By the time we got to the end of the van, we were getting hassled by dealers' room staff about how much longer we would be there. I was able to reassure them that we had only a few more things, so they didn't force us to move and go back in line for the last few things. Still, they wanted us gone the minute we had everything out, which left stuff stacked by the loading dock door.
I found the parking lot reasonably easy, but made a wrong turn walking back to the hotel. I was able to sort it out, but I still lost a fair amount of time in the process. As a result, we didn't even have all our structures built by the time they closed the dealers' room for the night and shooed us out.
We headed back to the other hotel and our sleeping room to have supper and wind down before going to bed. I did a little work on my novel.
On Friday we got up as early as we could manage to get back to the dealers' room as soon as it opened, since we still had a lot of setting up to do. We did eat the hotel's complimentary breakfast, although we didn't have much time to enjoy it.
Once we got to the main hotel, I dropped my husband off and got the van parked. At least this time I knew the right way to walk to get back quickly, and they were just opening the roll-up door when I arrived. A lot of dealers still needed to load in, which goes to show just how bad their logistical arrangements were.
By the time we were completely set up, we already had customers on the floor. We even made a couple of sales while we were trying to get all our boxes and stuff squared away. However, I did notice that sales seemed rather slow for the size the convention was claimed to be.
In the middle of the afternoon I slipped off during a slow period to get some cup ramen at their con suite. Unlike a lot of anime cons, Metacon actually provides food for its members, and a little pick-me-up was really welcome.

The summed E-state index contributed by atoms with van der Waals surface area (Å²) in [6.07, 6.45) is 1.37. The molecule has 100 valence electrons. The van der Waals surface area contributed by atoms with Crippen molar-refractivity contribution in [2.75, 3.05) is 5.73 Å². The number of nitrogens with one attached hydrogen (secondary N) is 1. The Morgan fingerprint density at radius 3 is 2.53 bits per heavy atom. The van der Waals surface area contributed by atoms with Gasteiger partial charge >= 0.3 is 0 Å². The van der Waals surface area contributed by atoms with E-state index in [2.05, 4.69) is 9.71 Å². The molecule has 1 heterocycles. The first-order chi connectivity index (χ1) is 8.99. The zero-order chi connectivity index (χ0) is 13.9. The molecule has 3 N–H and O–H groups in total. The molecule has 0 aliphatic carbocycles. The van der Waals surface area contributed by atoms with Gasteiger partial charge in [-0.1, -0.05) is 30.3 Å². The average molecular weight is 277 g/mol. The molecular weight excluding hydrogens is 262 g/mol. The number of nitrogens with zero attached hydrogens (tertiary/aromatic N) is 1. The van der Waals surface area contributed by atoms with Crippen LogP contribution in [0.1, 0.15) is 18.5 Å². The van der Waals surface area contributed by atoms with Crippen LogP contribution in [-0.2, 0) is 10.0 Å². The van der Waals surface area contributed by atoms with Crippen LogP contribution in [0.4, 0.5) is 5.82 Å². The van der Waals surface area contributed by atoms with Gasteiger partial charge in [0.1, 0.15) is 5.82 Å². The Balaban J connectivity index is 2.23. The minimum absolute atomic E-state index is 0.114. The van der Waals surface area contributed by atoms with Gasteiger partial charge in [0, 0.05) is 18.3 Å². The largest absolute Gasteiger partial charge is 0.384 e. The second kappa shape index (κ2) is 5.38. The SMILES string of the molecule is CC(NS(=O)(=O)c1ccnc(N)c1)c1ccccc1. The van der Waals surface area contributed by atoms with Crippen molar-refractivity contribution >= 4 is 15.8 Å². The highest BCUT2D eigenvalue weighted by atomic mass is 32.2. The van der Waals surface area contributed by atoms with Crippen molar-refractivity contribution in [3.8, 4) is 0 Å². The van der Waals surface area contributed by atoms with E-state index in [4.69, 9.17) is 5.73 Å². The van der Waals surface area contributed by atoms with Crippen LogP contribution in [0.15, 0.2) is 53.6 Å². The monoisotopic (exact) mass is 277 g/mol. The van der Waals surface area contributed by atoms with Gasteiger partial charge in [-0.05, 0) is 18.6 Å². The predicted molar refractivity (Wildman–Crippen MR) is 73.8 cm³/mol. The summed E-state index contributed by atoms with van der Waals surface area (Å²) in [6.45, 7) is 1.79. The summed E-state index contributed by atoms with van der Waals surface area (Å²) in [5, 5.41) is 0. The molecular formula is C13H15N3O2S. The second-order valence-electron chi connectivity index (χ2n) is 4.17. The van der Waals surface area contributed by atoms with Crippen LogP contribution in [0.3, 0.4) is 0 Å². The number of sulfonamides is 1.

After the dealers' room closed for the evening, we drove back to our hotel to wind down before bedtime. I got my novel out and did some work on it, and put in the beginnings of a couple of restock orders.
On Saturday we got ourselves ready for what is typically the most brisk sales day of the con. Since we wouldn't have to fight rush hour traffic, we took the Interstate this time. In the process, we discovered that some city streets would be closed on Sunday for an event. When we got to the con, we asked some dealers who were locals, and they said that there was a Twins game and most of the traffic would likely be concentrated near the stadium.
I also walked around the dealers' room and talked to some of the other dealers. This was when I discovered just how many dealers' tables were empty, after the con website had an announcement that both dealers' room and waitlist were closed, implying that they had more than enough dealers.
Once the doors opened, we had pretty good, steady business all day long. We also had someone come by who'd helped us load in at AniMinneapolis back in 2013, offering to help us load out.
By the end of the day, I could see we were still not at the break-even point, meaning it would be tricky to cover all the cons we wanted to buy tables for in the near future and meet our other financial obligations.
We headed back to the hotel and I updated our ongoing restock orders. I also did some work on my novel before turning in for the night.
On Sunday we got up and headed in to the con. This time we took surface streets to avoid the road closures. It also offered an opportunity to check the parking lot in case it was full. However, it turned out the place was almost empty, so I had no trouble dropping off my husband at the hotel and then finding a parking spot.
As we were walking around while waiting for the dealers' room to open, we heard about an altercation that had happened the previous day, just one aisle over. Apparently a guy was caught selling bootleg merchandise, and when the dealers' room staff called him on it, got all defensive and complained that several other dealers were also selling bootleg but weren't being bothered about it. When the con chair came down to insist on the issue, this guy took a swing at him. They ended up calling the cops, and when the dealer realized the cops were on the way and he was in way over his head, he decided to clear out.
When the doors opened, we continued to get reasonably steady sales, but not enough to bring us to the point we really needed to be at to consider the trip a success. In the middle of the afternoon I started packing the various small figures, since they take a lot of time and we hadn't had a lot of sales on them. It probably cut into our sales, but with the logistical issues, we didn't want to be loading until midnight when we'd need to be driving the next day.